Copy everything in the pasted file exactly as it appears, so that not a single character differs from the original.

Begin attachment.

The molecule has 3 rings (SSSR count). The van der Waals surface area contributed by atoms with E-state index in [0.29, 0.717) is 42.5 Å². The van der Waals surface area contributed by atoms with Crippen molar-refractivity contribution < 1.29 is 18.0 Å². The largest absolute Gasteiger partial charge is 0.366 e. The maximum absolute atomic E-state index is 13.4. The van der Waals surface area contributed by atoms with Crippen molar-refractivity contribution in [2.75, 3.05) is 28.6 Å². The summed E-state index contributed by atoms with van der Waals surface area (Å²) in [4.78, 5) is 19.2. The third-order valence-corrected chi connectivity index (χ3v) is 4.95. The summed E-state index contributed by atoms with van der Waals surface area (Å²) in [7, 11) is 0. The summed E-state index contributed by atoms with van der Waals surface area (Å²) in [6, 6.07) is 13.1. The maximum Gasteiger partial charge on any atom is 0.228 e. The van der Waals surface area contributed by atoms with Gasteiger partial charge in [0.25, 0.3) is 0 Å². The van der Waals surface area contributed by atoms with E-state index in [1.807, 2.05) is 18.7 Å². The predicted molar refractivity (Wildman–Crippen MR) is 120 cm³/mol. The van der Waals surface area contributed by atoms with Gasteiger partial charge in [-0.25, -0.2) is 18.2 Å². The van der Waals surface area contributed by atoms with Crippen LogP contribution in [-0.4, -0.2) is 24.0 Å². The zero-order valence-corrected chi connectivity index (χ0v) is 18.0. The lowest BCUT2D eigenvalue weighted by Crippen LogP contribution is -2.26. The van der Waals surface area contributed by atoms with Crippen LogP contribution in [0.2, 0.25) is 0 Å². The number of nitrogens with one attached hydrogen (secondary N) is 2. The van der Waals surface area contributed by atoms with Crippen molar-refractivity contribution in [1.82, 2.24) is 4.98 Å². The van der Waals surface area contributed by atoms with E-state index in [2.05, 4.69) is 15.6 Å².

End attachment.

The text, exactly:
The molecule has 3 rings (SSSR count). The van der Waals surface area contributed by atoms with E-state index in [0.29, 0.717) is 42.5 Å². The van der Waals surface area contributed by atoms with Crippen molar-refractivity contribution < 1.29 is 18.0 Å². The largest absolute Gasteiger partial charge is 0.366 e. The maximum absolute atomic E-state index is 13.4. The van der Waals surface area contributed by atoms with Crippen molar-refractivity contribution in [2.75, 3.05) is 28.6 Å². The summed E-state index contributed by atoms with van der Waals surface area (Å²) in [4.78, 5) is 19.2. The third-order valence-corrected chi connectivity index (χ3v) is 4.95. The summed E-state index contributed by atoms with van der Waals surface area (Å²) in [7, 11) is 0. The summed E-state index contributed by atoms with van der Waals surface area (Å²) in [6, 6.07) is 13.1. The maximum Gasteiger partial charge on any atom is 0.228 e. The van der Waals surface area contributed by atoms with Gasteiger partial charge in [0.25, 0.3) is 0 Å². The van der Waals surface area contributed by atoms with E-state index in [1.807, 2.05) is 18.7 Å². The predicted molar refractivity (Wildman–Crippen MR) is 120 cm³/mol. The van der Waals surface area contributed by atoms with Gasteiger partial charge in [-0.25, -0.2) is 18.2 Å². The van der Waals surface area contributed by atoms with Crippen LogP contribution in [-0.4, -0.2) is 24.0 Å². The zero-order valence-corrected chi connectivity index (χ0v) is 18.0. The lowest BCUT2D eigenvalue weighted by Crippen LogP contribution is -2.26. The van der Waals surface area contributed by atoms with Crippen LogP contribution in [0.2, 0.25) is 0 Å². The number of nitrogens with one attached hydrogen (secondary N) is 2. The van der Waals surface area contributed by atoms with Crippen molar-refractivity contribution in [1.82, 2.24) is 4.98 Å². The van der Waals surface area contributed by atoms with E-state index in [2.05, 4.69) is 15.6 Å².